OU-HCOM researchers seek better treatments for
those with diabetes and depression
(Athens, Ohio – July 19, 2012) In
2009, Ohio University researchers established that people with both
diabetes and depression benefitted from talk therapy and exercise.
Today with a grant from the National Institutes of Health (NIH),
those researchers are determining the treatment that will help
patients the most: exercise, counseling or a combination of both.
"Our initial study found that the
combination of cognitive based therapy and structured exercise
helped both diabetes and depression. We now want to know which
component is critical. Program A.C.T.I.V.E. will randomize people to
routine care to best understand what will help people most," said
Jay Shubrook D.O., associate professor of family medicine.
"Diabetes and depression are both very
serious problems for people in this region.," said Dr. Shubrook.
"When they are both present it is particularly hard to maintain
long-term control. Recognizing that these two problems can play off
of each other we want to find a way to improve people's lives and
control these problems."
second round of Program A.C.T.I.V.E. (Appalachians Coming Together
to Increase Vital Exercise) is now underway at two sites, one in
southeast Ohio and lead by OU-HCOM, the other in West Virginia
through the West Virginia University Human Performance Lab.
Researchers hope the community-based studies will point to the most
effective treatment for people dealing with both Type 2 diabetes and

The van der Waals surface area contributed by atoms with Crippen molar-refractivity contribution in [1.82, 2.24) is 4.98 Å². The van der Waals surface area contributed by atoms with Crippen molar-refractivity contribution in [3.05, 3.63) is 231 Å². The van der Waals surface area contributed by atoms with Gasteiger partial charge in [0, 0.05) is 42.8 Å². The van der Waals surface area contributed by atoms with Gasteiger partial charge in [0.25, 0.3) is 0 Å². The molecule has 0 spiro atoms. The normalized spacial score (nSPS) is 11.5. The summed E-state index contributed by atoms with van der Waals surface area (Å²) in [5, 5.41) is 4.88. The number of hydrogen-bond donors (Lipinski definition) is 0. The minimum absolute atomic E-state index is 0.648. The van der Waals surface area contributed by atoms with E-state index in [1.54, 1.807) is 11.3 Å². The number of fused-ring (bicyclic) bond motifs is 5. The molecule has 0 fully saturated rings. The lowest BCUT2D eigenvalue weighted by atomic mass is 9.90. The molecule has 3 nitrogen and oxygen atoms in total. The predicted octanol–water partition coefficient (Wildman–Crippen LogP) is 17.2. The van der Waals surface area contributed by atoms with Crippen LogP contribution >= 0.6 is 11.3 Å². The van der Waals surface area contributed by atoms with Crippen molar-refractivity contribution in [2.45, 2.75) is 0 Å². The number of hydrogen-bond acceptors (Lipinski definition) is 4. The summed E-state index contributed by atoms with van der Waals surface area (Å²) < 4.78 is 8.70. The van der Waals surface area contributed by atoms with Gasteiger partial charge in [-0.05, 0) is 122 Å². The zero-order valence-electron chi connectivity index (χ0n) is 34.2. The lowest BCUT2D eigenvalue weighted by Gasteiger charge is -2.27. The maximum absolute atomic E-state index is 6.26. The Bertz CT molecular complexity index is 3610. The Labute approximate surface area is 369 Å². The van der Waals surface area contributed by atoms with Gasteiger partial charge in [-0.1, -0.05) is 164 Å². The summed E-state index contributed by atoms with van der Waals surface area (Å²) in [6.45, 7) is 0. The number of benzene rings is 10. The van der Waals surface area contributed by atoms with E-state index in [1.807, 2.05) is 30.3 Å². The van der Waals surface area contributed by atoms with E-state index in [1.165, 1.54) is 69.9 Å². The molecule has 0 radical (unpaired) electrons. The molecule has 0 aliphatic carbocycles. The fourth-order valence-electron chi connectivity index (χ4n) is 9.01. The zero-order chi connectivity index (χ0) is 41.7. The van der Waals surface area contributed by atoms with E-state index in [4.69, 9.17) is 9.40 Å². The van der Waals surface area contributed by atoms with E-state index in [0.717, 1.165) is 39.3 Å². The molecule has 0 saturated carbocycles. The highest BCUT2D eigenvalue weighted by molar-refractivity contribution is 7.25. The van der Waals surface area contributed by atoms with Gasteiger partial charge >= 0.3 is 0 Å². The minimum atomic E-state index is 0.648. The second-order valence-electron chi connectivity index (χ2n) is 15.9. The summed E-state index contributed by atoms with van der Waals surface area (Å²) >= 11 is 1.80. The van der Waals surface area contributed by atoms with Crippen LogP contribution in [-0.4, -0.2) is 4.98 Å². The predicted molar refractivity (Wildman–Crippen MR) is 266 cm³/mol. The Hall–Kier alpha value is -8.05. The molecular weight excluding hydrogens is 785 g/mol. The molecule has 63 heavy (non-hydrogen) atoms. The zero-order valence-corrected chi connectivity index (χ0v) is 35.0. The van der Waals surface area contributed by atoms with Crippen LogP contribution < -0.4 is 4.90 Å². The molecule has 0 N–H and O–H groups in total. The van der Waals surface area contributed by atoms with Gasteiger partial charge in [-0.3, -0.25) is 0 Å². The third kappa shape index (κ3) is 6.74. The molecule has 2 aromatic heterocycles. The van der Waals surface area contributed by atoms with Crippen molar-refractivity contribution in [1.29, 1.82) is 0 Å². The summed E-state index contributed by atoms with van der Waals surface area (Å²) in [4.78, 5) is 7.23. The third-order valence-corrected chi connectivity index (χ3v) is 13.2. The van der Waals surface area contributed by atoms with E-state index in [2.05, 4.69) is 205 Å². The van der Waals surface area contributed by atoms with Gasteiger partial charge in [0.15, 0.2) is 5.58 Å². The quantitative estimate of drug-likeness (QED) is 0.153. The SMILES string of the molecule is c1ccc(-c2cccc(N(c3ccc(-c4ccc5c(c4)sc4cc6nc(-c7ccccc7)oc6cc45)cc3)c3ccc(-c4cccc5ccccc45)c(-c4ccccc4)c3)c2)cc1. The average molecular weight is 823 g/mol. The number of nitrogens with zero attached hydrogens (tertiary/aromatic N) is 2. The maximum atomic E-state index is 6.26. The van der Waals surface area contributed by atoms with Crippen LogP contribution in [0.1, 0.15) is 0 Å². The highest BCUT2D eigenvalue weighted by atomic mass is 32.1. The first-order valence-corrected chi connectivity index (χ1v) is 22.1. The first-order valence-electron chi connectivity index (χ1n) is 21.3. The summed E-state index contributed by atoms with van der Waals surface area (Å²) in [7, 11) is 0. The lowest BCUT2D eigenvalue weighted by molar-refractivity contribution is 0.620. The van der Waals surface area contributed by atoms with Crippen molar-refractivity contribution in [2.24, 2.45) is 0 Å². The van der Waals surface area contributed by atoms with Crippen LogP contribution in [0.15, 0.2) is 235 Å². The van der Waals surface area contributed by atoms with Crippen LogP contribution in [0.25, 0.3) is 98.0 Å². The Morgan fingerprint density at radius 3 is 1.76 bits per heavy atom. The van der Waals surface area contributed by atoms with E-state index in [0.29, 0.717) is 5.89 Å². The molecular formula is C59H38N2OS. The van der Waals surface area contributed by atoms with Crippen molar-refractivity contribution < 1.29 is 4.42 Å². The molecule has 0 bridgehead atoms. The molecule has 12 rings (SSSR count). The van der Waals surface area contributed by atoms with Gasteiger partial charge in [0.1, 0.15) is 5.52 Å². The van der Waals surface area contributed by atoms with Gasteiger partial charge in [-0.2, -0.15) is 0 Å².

depression: talk therapy, exercise or a combination of the two.
Bernadette Davantes Heckman, Ph.D.,
principal investigator for the OU-HCOM site; Frank Schwartz, M.D.,
professor of endocrinology, J.O. Watson Chair for Diabetes Research
and director of the OU-HCOM Diabetes/Endocrine Center; and Dr.
Shubrook received $1 million as a part of a $3.2 million NIH grant
awarded to Mary DeGroot, Ph.D., of Indiana University, to implement
Program A.C.T.I.V.E. Dr. DeGroot is the principal investigator for
the study. The grant was awarded last year through the NIH's
National Institute of Diabetes & Digestive & Kidney Diseases. The
OU-HCOM research team includes Program Coordinator Rachel Clift,
BSN, RN, and Research Assistant Shelly Everett.
The project seeks to enroll over 100
participants in the Parkersburg, W.V. and Marietta, Ohio, regions.
To be eligible, participants must have been diagnosed with
depression and have had Type 2 diabetes for at least one year.
Individuals should be able to perform everyday activities such as
walking, light household chores and other activities without the use
of a cane or other assistive devices, and they must receive approval
from their primary care physician to take part in the study.
Program A.C.T.I.V.E. participants are
randomly separated into four study groups. People assigned to one of
the groups that will undertake exercise will receive paid passes to
participating fitness centers where they will learn to become active
in safe and supportive environments. These participants will also
receive pedometers and glucose meters. Those assigned to groups
receiving talk therapy will meet individually with a local therapist
for 10 counseling sessions. Each encounter will focus on helping the
individual learn depression coping skills to better manage their
condition. Additionally, all participants will take part in cooking
classes to learn how to make healthy meals.
Adults dealing with both Type 2
diabetes and depression should call 1-855-362-2848 (1-855-DMACTIV)
to find out if they are eligible to participate in Program